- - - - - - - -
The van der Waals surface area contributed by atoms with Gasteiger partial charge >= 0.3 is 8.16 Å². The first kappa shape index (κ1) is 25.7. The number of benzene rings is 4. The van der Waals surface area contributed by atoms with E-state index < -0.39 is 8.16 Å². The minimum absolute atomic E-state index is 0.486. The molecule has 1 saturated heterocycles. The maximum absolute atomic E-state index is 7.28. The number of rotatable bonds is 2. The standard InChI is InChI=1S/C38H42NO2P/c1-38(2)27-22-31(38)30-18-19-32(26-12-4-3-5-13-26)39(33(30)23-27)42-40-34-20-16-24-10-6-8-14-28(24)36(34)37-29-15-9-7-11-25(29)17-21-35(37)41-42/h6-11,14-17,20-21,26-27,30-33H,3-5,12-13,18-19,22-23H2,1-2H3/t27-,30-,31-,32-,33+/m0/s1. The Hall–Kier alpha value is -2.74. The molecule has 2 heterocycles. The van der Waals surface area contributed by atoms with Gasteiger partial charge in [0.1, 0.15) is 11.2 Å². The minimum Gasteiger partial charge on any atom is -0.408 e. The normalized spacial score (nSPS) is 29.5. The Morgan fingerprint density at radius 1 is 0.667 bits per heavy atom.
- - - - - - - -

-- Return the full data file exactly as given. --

The van der Waals surface area contributed by atoms with Gasteiger partial charge >= 0.3 is 8.16 Å². The first kappa shape index (κ1) is 25.7. The number of benzene rings is 4. The van der Waals surface area contributed by atoms with E-state index < -0.39 is 8.16 Å². The minimum absolute atomic E-state index is 0.486. The molecule has 1 saturated heterocycles. The maximum absolute atomic E-state index is 7.28. The number of rotatable bonds is 2. The standard InChI is InChI=1S/C38H42NO2P/c1-38(2)27-22-31(38)30-18-19-32(26-12-4-3-5-13-26)39(33(30)23-27)42-40-34-20-16-24-10-6-8-14-28(24)36(34)37-29-15-9-7-11-25(29)17-21-35(37)41-42/h6-11,14-17,20-21,26-27,30-33H,3-5,12-13,18-19,22-23H2,1-2H3/t27-,30-,31-,32-,33+/m0/s1. The Hall–Kier alpha value is -2.74. The molecule has 2 heterocycles. The van der Waals surface area contributed by atoms with Gasteiger partial charge in [0.1, 0.15) is 11.2 Å². The minimum Gasteiger partial charge on any atom is -0.408 e. The normalized spacial score (nSPS) is 29.5. The Morgan fingerprint density at radius 1 is 0.667 bits per heavy atom.